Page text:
Collegiorum Scholarumque Publicarum Academiae Oxoniensis topographica delineatio E Codice Ms. in Archivis Bibliothecae Bodlejanae descripsit ediditque Tho. Hearne.
FIRST EDITION, with 1 emblematic engraving and 17 engravings of buildings, all in the text, slight foxing,pp. [115-] 150, 8vo, late 19th-century citron calf, gilt and blind tooled borders on sides, spine lettered in gilt, the gilt on spine faded, head of spine slightly worn, extra blank leaves bound at end, engraved armorial bookplate of Charles Francis Wyatt inside front cover, with a note (presumably in Wyatt’s hand) ‘From F.J. Morrell’s Lib.1884’
This was issued with Henry Dodwell’s De Parma Equestri Woodwardiana Dissertatio, a book almost always found incomplete as Hearne was forced to remove an offending passage in his introduction. Hearne had approved (in Latin) of Dodwell as 'one of those honest men who thought it wrong to break an oath to a king' and was, as a result, 'sad to say' ('proh dolor!'), deprived of the Camden lectureship. In fact, the present part of the book has a coherence, as it also contains the Dialogue between Queen Elizabeth and Robert Dudley (Chacellor of the University) on the occasion of her seven-day visit to the University in 1566, and the distinguished provenance of this copy adds credence to this. Both Morrell and Wyatt were distinguished Oxford collectors, with significant bequests by both of them (or their descendants) to the Bodleian. Neale and Bereblock ‘produced a set of views of the colleges with Latin verses for each when Queen Elizabeth visited... The original work has disappeared, but a copy, probably the only one, was presented to the Bodleian in 1630. The  volume is a reproduction is a reproduction of the Bodleian copy. The views are said to be the earliest representations of the colleges and public buildings of the University’ (Clary, Supplement, 157, and see also 78). Curiously, 1882 is the year in which Morrell died.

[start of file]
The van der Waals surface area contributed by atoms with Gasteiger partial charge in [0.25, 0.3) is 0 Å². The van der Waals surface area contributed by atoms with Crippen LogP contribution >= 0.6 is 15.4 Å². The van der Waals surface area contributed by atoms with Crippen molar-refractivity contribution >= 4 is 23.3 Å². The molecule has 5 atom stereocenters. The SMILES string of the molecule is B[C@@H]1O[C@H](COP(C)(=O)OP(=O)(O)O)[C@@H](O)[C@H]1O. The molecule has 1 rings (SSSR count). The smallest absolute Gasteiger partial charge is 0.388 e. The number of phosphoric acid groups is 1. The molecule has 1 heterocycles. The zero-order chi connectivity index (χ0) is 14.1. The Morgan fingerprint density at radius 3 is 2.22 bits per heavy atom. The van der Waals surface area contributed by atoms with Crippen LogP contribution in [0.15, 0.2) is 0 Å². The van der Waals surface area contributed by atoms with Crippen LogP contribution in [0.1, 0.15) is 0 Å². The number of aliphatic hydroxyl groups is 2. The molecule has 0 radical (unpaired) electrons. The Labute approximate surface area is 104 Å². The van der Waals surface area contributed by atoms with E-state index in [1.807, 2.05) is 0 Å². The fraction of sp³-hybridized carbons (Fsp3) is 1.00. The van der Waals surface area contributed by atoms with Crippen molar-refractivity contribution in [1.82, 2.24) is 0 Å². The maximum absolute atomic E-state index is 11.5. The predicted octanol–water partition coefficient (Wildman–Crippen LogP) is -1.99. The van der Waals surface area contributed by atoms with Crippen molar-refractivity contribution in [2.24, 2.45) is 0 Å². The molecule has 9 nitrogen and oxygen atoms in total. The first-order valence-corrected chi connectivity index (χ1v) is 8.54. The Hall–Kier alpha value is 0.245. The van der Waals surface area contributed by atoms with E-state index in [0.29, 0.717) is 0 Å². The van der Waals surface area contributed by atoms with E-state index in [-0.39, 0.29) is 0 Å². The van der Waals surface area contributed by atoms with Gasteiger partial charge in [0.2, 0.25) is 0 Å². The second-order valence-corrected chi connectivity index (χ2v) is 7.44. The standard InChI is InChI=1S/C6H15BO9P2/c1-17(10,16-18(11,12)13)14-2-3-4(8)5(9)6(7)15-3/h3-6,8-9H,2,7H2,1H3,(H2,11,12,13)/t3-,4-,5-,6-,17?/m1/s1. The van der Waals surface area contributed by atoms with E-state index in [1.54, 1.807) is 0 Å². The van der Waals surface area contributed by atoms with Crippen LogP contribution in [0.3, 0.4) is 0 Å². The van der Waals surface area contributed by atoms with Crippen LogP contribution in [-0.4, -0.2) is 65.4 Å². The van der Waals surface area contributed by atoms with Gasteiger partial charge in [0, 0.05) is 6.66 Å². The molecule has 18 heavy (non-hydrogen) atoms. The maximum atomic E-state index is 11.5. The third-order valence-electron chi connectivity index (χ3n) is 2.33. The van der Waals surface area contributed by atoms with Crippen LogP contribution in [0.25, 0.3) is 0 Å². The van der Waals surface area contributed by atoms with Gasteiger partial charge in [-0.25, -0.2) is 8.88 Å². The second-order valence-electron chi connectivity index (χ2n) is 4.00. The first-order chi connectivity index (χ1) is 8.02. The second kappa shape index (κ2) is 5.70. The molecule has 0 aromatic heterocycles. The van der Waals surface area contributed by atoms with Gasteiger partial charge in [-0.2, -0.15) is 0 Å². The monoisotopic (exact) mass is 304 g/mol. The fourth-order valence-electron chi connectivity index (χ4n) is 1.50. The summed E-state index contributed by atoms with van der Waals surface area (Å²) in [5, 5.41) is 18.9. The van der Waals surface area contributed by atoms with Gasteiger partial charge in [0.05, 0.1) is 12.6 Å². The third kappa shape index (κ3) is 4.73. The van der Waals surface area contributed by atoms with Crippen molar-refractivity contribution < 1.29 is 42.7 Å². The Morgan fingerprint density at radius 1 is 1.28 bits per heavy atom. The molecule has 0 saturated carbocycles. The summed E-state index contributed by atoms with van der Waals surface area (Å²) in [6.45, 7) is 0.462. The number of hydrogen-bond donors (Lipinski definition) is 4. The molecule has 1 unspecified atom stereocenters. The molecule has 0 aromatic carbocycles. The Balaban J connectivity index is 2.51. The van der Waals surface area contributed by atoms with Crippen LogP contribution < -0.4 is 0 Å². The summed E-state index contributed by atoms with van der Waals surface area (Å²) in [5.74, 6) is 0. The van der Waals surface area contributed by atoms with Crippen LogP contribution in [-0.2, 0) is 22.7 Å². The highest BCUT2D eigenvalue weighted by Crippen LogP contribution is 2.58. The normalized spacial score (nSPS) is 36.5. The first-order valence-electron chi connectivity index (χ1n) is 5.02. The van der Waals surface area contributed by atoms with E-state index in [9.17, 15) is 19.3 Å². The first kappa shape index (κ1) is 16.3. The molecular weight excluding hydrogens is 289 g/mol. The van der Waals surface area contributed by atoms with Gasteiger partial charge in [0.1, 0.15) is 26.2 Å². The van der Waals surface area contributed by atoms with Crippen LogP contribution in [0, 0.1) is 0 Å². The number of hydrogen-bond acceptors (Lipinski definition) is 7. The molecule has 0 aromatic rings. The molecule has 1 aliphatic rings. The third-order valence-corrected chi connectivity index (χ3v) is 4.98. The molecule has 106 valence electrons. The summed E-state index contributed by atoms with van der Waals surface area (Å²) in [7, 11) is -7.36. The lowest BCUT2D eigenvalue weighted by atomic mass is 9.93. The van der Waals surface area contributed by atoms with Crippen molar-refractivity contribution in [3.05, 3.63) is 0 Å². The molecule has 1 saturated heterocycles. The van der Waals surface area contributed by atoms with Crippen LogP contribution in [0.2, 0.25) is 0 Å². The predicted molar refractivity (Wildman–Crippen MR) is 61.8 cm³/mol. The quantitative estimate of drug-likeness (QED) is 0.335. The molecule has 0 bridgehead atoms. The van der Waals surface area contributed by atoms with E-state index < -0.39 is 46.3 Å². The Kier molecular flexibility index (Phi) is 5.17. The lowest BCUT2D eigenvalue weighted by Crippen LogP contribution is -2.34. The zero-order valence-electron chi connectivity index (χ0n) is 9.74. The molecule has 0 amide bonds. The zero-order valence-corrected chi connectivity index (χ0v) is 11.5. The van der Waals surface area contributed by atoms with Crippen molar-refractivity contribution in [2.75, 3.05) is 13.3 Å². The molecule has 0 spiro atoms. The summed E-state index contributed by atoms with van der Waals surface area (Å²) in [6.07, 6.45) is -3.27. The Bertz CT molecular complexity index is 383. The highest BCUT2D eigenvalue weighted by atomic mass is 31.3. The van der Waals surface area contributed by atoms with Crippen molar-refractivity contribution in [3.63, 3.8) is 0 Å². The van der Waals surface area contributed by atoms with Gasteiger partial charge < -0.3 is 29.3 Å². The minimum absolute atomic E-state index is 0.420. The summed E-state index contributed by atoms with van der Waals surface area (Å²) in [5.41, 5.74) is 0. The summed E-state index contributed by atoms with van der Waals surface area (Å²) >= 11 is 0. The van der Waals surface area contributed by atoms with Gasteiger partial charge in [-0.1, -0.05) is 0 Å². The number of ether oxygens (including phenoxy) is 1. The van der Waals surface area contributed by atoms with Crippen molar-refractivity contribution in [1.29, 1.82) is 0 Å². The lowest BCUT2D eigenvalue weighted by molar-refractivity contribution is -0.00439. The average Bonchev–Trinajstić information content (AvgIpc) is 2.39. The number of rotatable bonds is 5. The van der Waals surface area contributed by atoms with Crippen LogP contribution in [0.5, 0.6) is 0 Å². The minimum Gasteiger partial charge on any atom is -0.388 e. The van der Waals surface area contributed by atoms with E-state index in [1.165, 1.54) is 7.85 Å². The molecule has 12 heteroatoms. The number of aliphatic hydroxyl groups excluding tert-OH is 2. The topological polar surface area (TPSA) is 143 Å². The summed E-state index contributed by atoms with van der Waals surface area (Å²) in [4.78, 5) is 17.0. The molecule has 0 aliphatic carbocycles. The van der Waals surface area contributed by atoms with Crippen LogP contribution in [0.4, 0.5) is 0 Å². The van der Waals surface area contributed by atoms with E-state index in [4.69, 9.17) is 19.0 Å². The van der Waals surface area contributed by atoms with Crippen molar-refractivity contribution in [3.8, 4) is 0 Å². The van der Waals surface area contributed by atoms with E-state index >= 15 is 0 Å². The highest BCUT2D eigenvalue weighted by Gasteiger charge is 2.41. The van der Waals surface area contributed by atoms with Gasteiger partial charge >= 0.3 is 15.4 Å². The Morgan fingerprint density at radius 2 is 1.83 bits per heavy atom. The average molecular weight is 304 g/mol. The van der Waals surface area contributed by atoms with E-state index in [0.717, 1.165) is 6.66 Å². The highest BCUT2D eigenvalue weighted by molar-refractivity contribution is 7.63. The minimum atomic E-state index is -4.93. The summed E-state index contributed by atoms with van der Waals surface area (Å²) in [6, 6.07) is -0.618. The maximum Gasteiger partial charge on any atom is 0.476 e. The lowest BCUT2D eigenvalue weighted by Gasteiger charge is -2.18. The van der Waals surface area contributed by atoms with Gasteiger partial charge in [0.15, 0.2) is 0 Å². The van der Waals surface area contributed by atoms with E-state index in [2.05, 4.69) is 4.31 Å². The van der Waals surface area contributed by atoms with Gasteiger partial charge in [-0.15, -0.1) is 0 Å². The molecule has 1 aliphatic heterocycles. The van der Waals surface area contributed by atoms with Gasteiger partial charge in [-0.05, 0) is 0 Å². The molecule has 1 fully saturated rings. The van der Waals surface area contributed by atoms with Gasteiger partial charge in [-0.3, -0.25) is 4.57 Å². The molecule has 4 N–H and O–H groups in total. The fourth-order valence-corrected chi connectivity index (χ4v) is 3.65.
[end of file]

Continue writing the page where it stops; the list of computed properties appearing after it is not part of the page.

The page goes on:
Illustrator Neale (Thomas)